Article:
I hope the enhancements will include the option to include star names (Greek designations) and an option to include other binocular variables on the same chart.  With VSP as it is, if one selects plot all variables on a chart for, say, CH Cyg, one gets a hopeless mess.

conan's picture
Binocular charts

I too look forward to these new-fangled (but retro) binocular charts. The "A" charts don't do justice to the brightest variables.

HQA's picture
AAVSO Variable-Star Atlas

While this atlas is not recommended for variable-star observing, and as Mike mentions, has some errors, it still is a nice atlas of the sky and has historical value.  Certainly the used-book price of >$700 is out of range, as you can still order this atlas from the AAVSO for $15:

For serious work, I'd wait for Mike's new charts; but the Atlas is fun to look at and can help in star-hopping to the brighter variables.



I have a copy of the atlas, and still use it from time to time when looking for new stars to add to my observing program.  I use the list at the end of the document.

But alas that list is really out of date.  I realize that VSX is a much more extensive list, but I don't find it nearly as easy to use.  Is there any possibility of an update to the list in the format of the Atlas?

HTY's picture
The Original AAVSO Variable Star Atlas

I still have my original copy of the original boxed atlas with the huge charts printed on one side with the variables listed on the reverse.  As I recall, it came with a nice booklet called, "The Sky and Telescope Guide to the Heavens" or something like that.  Although the paper stock was nice and heavy, it was kind of inconvenient to use in the field and I used to bring the charts to work to reduce them to 8.5" x 11".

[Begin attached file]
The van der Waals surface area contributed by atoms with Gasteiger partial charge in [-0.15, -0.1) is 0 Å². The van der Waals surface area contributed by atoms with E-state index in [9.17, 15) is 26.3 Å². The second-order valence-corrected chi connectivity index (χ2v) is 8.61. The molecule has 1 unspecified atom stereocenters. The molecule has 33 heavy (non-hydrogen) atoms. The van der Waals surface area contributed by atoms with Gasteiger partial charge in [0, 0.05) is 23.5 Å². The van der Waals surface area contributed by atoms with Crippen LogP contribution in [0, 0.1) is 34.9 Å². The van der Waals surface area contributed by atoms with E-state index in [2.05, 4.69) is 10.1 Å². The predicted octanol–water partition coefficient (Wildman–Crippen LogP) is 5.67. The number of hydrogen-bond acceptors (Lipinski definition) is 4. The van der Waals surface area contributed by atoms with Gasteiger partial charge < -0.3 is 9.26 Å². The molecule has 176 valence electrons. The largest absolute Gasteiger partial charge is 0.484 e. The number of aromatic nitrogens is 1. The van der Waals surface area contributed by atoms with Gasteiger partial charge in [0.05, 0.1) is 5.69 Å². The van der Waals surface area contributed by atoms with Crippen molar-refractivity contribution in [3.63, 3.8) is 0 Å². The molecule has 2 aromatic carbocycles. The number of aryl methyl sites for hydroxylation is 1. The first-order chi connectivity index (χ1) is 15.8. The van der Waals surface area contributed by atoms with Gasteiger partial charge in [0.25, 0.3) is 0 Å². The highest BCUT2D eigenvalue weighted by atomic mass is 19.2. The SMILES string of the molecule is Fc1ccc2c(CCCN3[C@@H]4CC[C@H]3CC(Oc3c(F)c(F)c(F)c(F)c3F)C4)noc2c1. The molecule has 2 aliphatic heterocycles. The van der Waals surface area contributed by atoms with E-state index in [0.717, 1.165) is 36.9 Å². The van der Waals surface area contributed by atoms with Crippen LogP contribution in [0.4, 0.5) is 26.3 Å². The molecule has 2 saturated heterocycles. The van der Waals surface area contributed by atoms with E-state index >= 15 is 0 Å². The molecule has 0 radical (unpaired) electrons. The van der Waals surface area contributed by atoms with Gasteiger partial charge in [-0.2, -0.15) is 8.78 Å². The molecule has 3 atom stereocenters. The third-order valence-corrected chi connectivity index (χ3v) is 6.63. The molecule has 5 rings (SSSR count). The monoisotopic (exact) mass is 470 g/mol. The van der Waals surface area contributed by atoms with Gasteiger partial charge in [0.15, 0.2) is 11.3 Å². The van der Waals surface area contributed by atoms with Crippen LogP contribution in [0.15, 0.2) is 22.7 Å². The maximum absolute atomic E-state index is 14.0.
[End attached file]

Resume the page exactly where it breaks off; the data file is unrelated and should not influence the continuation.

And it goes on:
When the smaller bound atlas came out, it was definitely easier to use in the field but since it was printed on both sides of the paper, it sabotaged my favorite way to illuminate visual charts which was to shine a dim red light through the back of the chart. 

Sorry for the rambling reminiscing. I guess I'm officially an old timer now!:)


TYS's picture
The Origional AAVSO Variable Star Atlas

Tim, don't feel so bad I still have mine.:)

Rich (TYS)

phil_evans's picture
Other forms of the chaarts?

I'm not sure this is the correct place to ask, but I had to start somewhere...

Many years ago, on a mountain top far away, I was handed a very large and heavy roll of canvas charts.  They were AAVSO finder charts printed on sheets of canvas, but all for the Southern Hemisphere.  If I remember correctly they were about three feet square, but I don't remember the epoch...maybe 1950 or even 1900.  I was told tha if I could, find a nice home for them as they were just sitting in poor storage conditions and would eventually rot.  I believe there were about 75 charts in this roll.

Much to the horror of my wife (now ex), I took them home and added them to my collection of things in storage.  A number of years later, after moving back to California, I was finally able to find a nice home for them in the "historical" collection of Chabot Observatory in Oakland, CA.  They were absolutely thrilled to receive them.

I was just very happy indeed, to finally find a place where they could be taken care of properly and given the respect they deserved.